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The U.S. construction and engineering industry, languishing on life support since the recession razed company profits, may be the prime beneficiary of a strengthening economy.
Goldman Sachs raised its outlook on the sector to "neutral" three weeks ago. And there is growing optimism about government stimulus projects and a pending housing rebound, but most stocks still remain depressed. Here are two small-cap engineering companies that offer compelling stories, fundamentals and value.
Moon Township, Pa.-based
Michael Baker Corp.
provides engineering and energy services to public- and private-sector clients. Its principal business units are poised to ascend as stimulus projects ramp up and crude oil climbs toward $70 a barrel. Despite a market value of only $387 million, the company has executed lofty projects since its inception, including the design of the Trans-Alaska Pipeline and the KHMR-American Friendship Highway in Cambodia. It's consistently ranked among the top 20 U.S. design firms in each of its markets. TheStreet.com Ratings upgraded Michael Baker to "buy" on May 29.
The company's first-quarter revenue declined a marginal 1% to $170 million, but earnings per share surged 35%. Michael Baker has more than doubled its cash position to $57 million since the prior year's first quarter and boasts zero debt obligations. Shares of Michael Baker are cheap on the basis of earnings in the construction and engineering industry. With a price-to-earnings ratio of about 13, the stock is 23% cheaper than its average peer. It has risen 9% this year.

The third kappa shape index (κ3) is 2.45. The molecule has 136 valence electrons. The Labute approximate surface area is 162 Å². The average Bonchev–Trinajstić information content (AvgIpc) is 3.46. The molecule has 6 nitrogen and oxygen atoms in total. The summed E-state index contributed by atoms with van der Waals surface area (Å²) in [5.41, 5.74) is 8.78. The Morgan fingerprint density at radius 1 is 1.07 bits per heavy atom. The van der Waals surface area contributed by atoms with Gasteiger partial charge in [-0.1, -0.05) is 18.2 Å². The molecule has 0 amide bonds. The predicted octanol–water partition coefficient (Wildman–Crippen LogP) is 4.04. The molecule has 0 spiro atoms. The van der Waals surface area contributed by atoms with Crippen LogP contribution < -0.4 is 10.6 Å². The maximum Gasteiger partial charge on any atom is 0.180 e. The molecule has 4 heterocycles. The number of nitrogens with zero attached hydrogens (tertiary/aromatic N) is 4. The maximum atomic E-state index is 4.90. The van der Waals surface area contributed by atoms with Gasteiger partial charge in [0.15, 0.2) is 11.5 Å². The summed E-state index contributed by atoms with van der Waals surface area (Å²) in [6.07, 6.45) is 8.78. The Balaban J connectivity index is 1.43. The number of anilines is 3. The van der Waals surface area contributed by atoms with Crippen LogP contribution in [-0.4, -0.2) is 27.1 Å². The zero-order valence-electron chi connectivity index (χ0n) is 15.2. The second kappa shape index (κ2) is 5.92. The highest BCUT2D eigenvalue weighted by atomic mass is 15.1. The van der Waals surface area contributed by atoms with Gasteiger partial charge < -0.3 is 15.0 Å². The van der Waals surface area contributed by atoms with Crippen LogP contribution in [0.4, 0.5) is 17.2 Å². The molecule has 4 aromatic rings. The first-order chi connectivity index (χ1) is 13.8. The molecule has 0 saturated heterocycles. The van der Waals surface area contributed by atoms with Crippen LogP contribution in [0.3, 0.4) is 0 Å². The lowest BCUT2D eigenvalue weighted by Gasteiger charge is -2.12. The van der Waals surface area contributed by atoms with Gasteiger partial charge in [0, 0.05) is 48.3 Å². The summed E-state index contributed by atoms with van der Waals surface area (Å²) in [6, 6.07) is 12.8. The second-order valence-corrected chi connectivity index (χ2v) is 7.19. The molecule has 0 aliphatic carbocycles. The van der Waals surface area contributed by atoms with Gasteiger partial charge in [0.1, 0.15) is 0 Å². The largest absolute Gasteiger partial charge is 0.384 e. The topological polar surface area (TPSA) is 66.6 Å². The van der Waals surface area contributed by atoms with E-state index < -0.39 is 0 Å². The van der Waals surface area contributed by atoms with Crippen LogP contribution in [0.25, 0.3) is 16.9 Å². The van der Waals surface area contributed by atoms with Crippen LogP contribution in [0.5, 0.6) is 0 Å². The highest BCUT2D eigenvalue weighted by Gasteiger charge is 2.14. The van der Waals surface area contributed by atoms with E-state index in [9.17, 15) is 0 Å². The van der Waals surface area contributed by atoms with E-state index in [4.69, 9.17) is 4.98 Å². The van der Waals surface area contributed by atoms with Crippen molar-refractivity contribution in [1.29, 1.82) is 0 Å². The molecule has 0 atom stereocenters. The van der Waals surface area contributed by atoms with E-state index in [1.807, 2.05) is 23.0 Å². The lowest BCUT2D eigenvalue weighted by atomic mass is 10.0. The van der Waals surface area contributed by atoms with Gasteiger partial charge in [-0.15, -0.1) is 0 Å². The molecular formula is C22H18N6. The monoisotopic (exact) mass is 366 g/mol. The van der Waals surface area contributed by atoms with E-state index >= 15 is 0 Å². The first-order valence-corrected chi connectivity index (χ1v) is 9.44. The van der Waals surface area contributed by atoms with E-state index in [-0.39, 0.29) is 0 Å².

Northwest Pipe Co.
, based in Vancouver, Wash., is a similar, but more focused, infrastructure play. The company manufactures welded steel pipes for water transmission and fabricated metal products to store propane and other gases. The pipe business offers large-scale customizable designs, which is appealing for public and private projects that require flexibility. The company has found a way to line the inside of steel sewage pipes with corrosive-free material, lowering costs and boosting flow efficiency. TheStreet.com Ratings raised Northwest Pipe to "buy" on May 28.
First-quarter revenue declined 13% to $81 million, and earnings per share fell 48%. Despite the weak performance, the company remains well-positioned financially. Northwest Pipe has a debt-to-equity ratio of just 0.32. Shares of Northwest Pipe are trading at a discount in the construction and engineering industry on the basis of earnings and book value. With a price-to-earnings ratio of about 13, the stock is 21% cheaper than its average rival. It has declined 4.5% in 2009.
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